Just in time for the summer holidays, Hafod Eryri, Mount Snowdon's summit cafe and visitor centre, will be opening in July. Its name means "dwelling place at the top of Snowdon" and, as well as refreshments, it will provide weather forecasts, advice on getting down safely and information about the iconic mountain, which, at 1,085 metres (3,560ft), is the highest in England and Wales.
If you want to get to the top but teaching has worn you out, take the mountain railway (0871 720 0033, www.snowdonrailway.co.uk, from mid-March to early November) from Llanberis.
Snowdonia national park covers more than 800 square miles of an area that once formed the ancient realm of Gwynedd and is also one of the wettest places in Britain, so don't forget your mac.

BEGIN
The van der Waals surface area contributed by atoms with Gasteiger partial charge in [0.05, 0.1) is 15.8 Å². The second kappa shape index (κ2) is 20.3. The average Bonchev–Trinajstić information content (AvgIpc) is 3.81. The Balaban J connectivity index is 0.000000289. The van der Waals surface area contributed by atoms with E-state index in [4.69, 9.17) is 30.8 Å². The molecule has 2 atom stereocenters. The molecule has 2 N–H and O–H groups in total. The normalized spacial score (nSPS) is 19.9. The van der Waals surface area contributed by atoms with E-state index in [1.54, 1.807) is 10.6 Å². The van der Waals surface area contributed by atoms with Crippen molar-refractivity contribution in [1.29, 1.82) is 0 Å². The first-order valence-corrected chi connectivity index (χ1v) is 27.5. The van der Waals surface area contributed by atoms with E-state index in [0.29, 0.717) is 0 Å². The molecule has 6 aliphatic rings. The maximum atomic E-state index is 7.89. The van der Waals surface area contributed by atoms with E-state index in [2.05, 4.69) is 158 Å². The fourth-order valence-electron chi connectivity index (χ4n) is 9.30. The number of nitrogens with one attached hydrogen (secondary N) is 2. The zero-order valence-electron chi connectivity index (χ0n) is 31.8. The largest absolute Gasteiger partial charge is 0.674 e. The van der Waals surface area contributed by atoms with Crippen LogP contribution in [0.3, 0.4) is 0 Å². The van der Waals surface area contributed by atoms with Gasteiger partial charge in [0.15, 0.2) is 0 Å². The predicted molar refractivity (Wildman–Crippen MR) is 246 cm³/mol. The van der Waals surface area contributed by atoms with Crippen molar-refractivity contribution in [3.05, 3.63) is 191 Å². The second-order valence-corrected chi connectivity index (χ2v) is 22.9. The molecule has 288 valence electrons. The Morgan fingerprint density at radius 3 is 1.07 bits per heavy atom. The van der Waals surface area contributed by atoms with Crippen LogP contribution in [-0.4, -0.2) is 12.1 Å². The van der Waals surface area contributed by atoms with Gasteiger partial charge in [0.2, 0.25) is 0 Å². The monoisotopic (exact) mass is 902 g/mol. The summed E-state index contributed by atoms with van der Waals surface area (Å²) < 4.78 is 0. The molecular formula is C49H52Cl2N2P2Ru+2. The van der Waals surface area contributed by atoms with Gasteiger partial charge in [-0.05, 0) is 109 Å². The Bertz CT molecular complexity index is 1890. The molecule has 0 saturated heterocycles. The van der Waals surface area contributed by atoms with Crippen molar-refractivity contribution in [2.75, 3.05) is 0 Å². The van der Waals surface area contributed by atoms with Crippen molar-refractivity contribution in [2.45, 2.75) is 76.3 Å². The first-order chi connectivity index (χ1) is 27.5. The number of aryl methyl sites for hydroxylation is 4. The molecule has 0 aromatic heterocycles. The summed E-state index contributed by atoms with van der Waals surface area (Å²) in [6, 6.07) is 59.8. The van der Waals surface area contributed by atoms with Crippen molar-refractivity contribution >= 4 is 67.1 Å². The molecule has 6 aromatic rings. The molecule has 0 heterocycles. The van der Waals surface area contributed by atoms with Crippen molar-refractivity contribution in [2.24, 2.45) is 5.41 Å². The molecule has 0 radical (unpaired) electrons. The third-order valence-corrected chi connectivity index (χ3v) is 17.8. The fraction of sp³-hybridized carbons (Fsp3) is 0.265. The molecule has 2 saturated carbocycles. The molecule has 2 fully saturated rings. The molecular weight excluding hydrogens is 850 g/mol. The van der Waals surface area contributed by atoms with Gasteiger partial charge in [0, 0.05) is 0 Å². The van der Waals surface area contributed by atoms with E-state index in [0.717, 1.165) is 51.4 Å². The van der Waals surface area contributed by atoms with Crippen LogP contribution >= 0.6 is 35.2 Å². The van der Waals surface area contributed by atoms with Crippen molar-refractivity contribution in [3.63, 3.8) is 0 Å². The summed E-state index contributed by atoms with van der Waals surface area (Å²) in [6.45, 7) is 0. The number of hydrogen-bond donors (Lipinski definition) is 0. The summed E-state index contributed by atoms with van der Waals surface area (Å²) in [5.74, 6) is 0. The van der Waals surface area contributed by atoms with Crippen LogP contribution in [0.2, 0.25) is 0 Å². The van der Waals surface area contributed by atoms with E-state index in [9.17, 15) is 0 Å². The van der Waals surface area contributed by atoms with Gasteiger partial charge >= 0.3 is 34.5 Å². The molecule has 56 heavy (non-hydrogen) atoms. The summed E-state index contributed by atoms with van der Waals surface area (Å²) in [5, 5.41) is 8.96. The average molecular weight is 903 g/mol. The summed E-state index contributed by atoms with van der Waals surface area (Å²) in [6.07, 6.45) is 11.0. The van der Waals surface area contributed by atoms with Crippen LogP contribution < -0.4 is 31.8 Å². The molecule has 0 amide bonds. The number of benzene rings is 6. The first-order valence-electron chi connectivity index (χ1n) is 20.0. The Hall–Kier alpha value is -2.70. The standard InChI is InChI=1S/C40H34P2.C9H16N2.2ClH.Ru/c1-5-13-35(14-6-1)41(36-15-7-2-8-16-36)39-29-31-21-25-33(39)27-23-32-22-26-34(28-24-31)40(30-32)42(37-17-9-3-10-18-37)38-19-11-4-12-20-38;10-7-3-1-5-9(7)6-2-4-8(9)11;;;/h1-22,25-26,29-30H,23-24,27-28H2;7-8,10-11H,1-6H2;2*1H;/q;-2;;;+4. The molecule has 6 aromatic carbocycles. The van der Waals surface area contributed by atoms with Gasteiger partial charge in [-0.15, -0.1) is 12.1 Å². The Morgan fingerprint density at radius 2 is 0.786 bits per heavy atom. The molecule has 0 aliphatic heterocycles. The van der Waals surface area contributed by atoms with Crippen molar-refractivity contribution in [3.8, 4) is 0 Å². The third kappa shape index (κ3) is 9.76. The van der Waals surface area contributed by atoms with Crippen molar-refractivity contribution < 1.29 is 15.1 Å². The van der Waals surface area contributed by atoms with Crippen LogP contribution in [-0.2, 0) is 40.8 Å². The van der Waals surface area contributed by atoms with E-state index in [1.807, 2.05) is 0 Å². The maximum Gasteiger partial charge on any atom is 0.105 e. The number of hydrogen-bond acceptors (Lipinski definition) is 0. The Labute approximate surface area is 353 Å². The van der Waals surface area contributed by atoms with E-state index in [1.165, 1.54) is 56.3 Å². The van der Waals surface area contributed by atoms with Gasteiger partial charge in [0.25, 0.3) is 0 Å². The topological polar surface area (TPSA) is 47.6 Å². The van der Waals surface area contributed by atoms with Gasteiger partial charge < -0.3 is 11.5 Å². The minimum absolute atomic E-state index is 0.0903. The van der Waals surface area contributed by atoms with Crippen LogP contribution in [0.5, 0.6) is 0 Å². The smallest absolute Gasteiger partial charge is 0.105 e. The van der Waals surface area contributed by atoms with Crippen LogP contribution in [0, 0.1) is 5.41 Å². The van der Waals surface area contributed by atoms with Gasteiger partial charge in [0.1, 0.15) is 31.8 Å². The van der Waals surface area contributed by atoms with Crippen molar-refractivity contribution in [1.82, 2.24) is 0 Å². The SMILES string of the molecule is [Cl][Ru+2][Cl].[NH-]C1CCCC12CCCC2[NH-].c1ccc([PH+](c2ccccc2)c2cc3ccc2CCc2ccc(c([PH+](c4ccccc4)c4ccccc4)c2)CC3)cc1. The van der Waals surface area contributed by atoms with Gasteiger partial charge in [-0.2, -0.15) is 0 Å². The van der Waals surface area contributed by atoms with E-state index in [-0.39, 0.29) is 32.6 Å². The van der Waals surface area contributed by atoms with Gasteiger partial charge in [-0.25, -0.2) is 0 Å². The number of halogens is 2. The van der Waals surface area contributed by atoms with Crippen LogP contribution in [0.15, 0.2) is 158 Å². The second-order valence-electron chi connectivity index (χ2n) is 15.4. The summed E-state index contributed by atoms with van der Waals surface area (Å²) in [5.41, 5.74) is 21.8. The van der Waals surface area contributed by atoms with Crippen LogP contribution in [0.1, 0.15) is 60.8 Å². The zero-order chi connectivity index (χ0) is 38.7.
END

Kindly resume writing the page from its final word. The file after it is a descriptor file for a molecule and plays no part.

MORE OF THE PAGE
On a clear day you can see Ireland and the Isle of Man, but there is plenty more to do than stop and stare. Try the traffic-free cycling trail along the Mawddach Estuary, or visit the Centre for Alternative Technology at Machynlleth (01654 705 950, www.cat.org.uk).
There's also white-water rafting, canoeing, kayaking, surfing and windsurfing.
For a treat, stay at the newly renovated Plas Tan-yr-Allt near Porthmadog, once home to the poet Shelley (01766 514 545, www.tanyrallt.co.uk, BB doubles from pound;120).
For more information, visit www.visitsnowdonia.info and www.eryri-npa.co.uk.